Congratulations on fall 2020 awards and nominations: Pola OLOIXARAC, one of the two winners of the prestigious 2021 Eccles Centre & Hay Festival Writer’s Award for her forthcoming Atlas Literario del Amazonas; Courtney Sina Meredith, co-short-listed on the NZSA Heritage Literary Awards list, and Wipas SRITHONG, one among the six finalists for the ASEAN-centric Epigram Books Fiction Prize.
March 16th - 22nd, 2014 twelve writers, teachers, literary organizers, and cultural entrepreneurs from Afghanistan, Pakistan, India, Kyrgyz Republic, Nepal, Sri Lanka, and the United States convened for a week-long symposium in the Maldives. The symposium began with a series of lectures and discussions on the writing traditions, pedagogies, and practices in the participants’ respective countries. Building upon shared heritages, participants collaborated to design culturally-relevant bi-lateral and multi-national educational initiatives centered on creative writing to be implemented at the local level.
Why the Maldives?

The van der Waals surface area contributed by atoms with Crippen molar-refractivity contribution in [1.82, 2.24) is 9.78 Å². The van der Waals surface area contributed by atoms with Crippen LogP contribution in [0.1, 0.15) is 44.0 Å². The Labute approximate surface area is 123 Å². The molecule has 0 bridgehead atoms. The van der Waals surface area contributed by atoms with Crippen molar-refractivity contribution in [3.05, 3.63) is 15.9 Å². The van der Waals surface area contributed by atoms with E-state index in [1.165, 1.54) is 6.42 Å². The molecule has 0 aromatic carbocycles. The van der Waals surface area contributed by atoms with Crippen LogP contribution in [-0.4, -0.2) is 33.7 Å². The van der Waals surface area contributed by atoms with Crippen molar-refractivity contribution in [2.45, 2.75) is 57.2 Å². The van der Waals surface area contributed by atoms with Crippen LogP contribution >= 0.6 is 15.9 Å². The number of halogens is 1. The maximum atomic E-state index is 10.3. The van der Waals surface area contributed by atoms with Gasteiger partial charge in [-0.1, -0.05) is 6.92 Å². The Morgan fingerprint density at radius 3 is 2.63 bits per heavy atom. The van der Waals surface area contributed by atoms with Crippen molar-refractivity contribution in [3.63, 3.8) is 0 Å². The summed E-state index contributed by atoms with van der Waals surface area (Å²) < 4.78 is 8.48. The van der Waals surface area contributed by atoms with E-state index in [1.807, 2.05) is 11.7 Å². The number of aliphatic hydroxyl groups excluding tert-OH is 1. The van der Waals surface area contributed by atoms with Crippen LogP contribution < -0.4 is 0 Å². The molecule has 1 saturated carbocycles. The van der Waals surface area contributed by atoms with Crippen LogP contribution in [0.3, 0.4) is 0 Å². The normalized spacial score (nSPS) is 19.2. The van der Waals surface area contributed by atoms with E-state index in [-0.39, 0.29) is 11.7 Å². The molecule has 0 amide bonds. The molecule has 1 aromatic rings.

The ancient Silk Road was a network of trade routes that spanned more than 4,000 miles, linking the economies of Europe, Africa, the Middle East, and Asia and providing a conduit not only for goods and technologies, but also for culture, ideas, and people. When conditions along the Silk Road complicated overland trade, traffic shifted to a maritime route. The island nation of the Maldives, astride the shipping lanes of the Indian Ocean, once a key stop on that sea route, is an ideal location for the people-to-people exchange of creative writing pedagogies, regional networking, and cooperative project development that form the core of the Silk Routes project. As rising ocean levels threaten this island hub, a united effort is needed to reinforce the cultural linkages of the historic Silk Road, and to build a new Silk Road linked by the creative economies emerging out of the pedagogy and practice of writing.